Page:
Imperial College London

DrIsaacSugden

Faculty of EngineeringDepartment of Chemical Engineering

Research Associate
 
 
 
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611ARoderic Hill BuildingSouth Kensington Campus

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Summary

 

Publications

Publication Type
Year
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16 results found

Schmidt J, Weatherby J, Sugden I, Santana-Bonilla A, Salerno F, Fuchter M, Johnson E, Nelson J, Jelfs Ket al., 2021, Computational screening of organic semiconductors: exploring side-group functionalisation and assembly to optimise charge transport in chiral molecules, Crystal Growth and Design, ISSN: 1528-7483

Molecular materials are challenging to design as their packing arrangement and hence properties are subject to subtle variations in the interplay of soft intermolecular interactions that are difficult to predict. The rational design of new molecular materials with tailored properties is currently hampered by the lack of knowledge of how a candidate molecule will pack in space and how we can control the polymorphs we can experimentally obtain. Here, we develop a simplified approach to aid the material design process, by the development of a screening process that is used to test 1344 helicene molecules that have potential as organic electronic materials. Our approach bridges the gap between single molecule design, molecular assembly, and the resulting charge-carrier mobilities. We find that fluorination significantly improves electron transport in the molecular material by up to 200%; the reference [6]helicene packing showed a mobility of 0.30 cm2 V-1 s-1, fluorination increased the mobility to up to 0.96 and 0.97 (13-fluoro[6]H and 4,13-difluoro[6]H), assuming an outer reorganisation energy of 0.30 eV. Side groups containing triple bonds largely lead to improved transfer integrals. We validate our screening approach through the use of crystal structure prediction to confirm the presence of favourable packing motifs to maximize charge mobility.

Journal article

Bowskill DH, Sugden IJ, Konstantinopoulos S, Adjiman CS, Pantelides CCet al., 2021, Crystal structure prediction methods for organic molecules: state of the art., Annual Review of Chemical and Biomolecular Engineering, Vol: 14, ISSN: 1947-5438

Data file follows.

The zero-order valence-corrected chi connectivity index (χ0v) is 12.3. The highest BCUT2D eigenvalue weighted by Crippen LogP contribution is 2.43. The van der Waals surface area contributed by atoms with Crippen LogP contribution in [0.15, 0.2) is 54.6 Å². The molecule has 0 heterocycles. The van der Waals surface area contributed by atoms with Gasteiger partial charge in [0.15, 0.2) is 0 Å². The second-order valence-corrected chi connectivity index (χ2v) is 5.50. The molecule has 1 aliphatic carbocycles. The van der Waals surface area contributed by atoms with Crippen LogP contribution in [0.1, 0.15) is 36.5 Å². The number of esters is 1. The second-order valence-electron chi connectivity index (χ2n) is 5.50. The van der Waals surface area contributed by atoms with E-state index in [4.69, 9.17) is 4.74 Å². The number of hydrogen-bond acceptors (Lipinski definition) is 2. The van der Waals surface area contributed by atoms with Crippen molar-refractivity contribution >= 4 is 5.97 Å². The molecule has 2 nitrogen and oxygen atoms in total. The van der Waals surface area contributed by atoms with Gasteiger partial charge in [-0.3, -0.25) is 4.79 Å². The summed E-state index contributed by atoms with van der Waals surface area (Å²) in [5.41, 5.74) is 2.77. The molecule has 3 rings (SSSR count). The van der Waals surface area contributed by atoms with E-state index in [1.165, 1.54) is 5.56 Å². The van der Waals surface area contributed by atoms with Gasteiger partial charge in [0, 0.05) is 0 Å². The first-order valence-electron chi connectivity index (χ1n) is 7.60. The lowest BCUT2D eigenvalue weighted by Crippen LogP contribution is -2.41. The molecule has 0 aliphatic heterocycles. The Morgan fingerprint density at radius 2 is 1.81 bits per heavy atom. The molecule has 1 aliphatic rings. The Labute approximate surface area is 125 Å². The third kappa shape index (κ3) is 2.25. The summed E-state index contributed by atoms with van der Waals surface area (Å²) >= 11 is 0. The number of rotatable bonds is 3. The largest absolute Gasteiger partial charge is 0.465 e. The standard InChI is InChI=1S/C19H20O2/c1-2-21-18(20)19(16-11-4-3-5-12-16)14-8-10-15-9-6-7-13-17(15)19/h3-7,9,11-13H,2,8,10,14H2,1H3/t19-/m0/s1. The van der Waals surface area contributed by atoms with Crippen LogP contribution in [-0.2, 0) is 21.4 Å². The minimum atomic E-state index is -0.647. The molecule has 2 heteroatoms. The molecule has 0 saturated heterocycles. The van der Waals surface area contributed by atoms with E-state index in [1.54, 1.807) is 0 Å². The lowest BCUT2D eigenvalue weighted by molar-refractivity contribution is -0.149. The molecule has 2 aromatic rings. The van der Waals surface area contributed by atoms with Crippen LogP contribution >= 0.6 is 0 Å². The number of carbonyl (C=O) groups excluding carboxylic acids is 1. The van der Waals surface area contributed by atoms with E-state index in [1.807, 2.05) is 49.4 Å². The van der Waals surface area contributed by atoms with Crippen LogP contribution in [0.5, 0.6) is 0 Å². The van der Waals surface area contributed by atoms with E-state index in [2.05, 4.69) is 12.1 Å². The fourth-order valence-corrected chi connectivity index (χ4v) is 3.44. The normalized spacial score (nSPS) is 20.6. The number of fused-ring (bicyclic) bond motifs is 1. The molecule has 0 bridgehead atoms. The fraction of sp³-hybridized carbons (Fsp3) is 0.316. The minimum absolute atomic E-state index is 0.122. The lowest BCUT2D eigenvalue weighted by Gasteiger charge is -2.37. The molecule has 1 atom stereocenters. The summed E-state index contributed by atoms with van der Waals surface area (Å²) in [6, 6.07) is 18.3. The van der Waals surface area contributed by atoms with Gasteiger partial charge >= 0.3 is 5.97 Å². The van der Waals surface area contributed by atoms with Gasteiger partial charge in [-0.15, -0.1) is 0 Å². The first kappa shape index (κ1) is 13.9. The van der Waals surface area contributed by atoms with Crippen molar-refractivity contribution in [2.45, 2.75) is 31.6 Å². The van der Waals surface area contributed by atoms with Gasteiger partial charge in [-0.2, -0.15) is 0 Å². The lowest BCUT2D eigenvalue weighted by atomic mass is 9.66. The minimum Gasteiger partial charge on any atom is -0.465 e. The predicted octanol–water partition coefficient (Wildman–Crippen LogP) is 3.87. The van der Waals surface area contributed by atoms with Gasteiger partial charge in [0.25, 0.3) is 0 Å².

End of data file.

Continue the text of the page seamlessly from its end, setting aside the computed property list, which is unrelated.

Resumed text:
The prediction of the crystal structures that a given organic molecule is likely to form is an important theoretical problem of significant interest for the pharmaceutical and agrochemical industries, among others. As evidenced by a series of six blind tests organized over the past 2 decades, methodologies for crystal structure prediction (CSP) have witnessed substantial progress and have now reached a stage of development where they can begin to be applied to systems of practical significance. This article reviews the state of the art in general-purpose methodologies for CSP, placing them within a common framework that highlights both their similarities and their differences. The review discusses specific areas that constitute the main focus of current research efforts toward improving the reliability and widening applicability of these methodologies, and offers some perspectives for the evolution of this technology over the next decade. Expected final online publication date for the Annual Review of Chemical and Biomolecular Engineering, Volume 12 is June 2021. Please see http://www.annualreviews.org/page/journal/pubdates for revised estimates.

Journal article

Cruz-Cabeza AJ, Taylor E, Sugden IJ, Bowskill DH, Wright SE, Abdullahi H, Tulegenov D, Sadiq G, Davey RJet al., 2020, Can solvated intermediates inform us about nucleation pathways? The case of β-pABA, CrystEngComm, Vol: 22, Pages: 7447-7459, ISSN: 1466-8033

Classical nucleation theory teaches the idea that molecular clusters form and grow in solution and that depending on prevailing conditions there is a chance for some to grow large enough to overcome the interfacial energy penalty and become mature crystals. However, from such a kinetic analysis, nothing is learnt of the nature of the composition or the molecular packing in such clusters. As a means of addressing this shortcoming consideration has, in the past, been given to the idea that in certain systems crystallography may offer additional, structural, insights. From this approach the notions of ‘nucleation pathway’ or ‘nucleation transition state’ have become useful concepts around which to formulate hypotheses as to how clusters may yield specific molecular packing, resulting for example, in the observation of crystal polymorphs. Here we offer an in-depth crystallographic analysis related to the nucleation of the α and β polymorphs of para-aminobenzoic acid in an attempt to reveal the pathways leading to the two forms. Using a combination of CSD analyses, crystal structure prediction and targeted crystallizations we explore plausible solution pathways to these polymorphs and discuss our results in the light of known kinetic data for the nucleation and growth of this material.